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Tiger Woods
DAL2001051223-12 MAY 2001-DALLAS, TEXAS, USA: Tiger Woods watches his tee shot on the 12th hole during third round action at the Verizon Byron Nelson Tournament being played in Dallas, TX. Woods shot a 1 under par 69 to finish at 7 under par for the tournament. jm/ Joe Mitchell UPI
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John Byron Nelson, Jr. (February 4, 1912 – September 26, 2006) was an American PGA Tour golfer between 1935 and 1946.

He and two other well known golfers of the time, Ben Hogan and Sam Snead, were born within 6 months of each other in 1912. Although he won many tournaments in the course of his relatively brief career, he is mostly remembered today for having won 11 consecutive tournaments and 18 total tournaments in 1945. He retired officially at the age of 34 to be a rancher, later becoming a commentator and lending his name to the HP Byron Nelson Championship, the first PGA Tour event to be named for a professional golfer. In 1974, Byron Nelson received the Bob Jones Award, the highest honor given by the United States Golf Association in recognition of distinguished sportsmanship in golf.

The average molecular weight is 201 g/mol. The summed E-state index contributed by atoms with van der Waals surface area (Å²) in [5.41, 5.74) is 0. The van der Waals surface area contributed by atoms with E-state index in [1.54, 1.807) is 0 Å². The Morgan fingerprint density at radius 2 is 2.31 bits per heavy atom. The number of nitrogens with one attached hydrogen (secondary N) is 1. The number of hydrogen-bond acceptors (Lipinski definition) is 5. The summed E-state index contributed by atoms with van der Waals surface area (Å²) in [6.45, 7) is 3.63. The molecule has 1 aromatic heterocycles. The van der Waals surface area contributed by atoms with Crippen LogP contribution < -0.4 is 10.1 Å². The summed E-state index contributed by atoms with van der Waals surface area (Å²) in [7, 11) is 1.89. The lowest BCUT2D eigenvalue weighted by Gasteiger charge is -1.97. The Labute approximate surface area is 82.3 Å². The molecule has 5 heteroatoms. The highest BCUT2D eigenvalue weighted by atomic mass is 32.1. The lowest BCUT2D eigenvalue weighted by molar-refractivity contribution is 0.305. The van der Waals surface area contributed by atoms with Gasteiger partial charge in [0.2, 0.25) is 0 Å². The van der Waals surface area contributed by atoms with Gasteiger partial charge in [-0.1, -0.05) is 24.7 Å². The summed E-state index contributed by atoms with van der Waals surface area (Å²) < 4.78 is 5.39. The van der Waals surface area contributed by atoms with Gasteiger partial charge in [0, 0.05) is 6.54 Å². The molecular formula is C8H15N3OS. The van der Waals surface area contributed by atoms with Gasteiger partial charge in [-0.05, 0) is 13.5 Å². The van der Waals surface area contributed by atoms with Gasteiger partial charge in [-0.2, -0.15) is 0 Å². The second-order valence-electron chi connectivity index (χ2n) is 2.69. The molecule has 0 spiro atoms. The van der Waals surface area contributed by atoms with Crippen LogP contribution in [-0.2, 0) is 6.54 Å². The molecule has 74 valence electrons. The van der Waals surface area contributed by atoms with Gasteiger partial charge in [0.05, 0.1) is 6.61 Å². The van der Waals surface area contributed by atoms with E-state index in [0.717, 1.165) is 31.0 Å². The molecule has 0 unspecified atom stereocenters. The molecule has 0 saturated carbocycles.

He became the second recipient of the PGA Tour Lifetime Achievement Award in 1997, and was inducted into the World Golf Hall of Fame. in 1974. He received the 1994 Old Tom Morris Award from the Golf Course Superintendents Association of America, GCSAA's highest honor. Nelson received the Congressional Gold Medal shortly after his death in 2006.

This article is licensed under the GNU Free Documentation License.
It uses material from the Wikipedia article "Byron Nelson."
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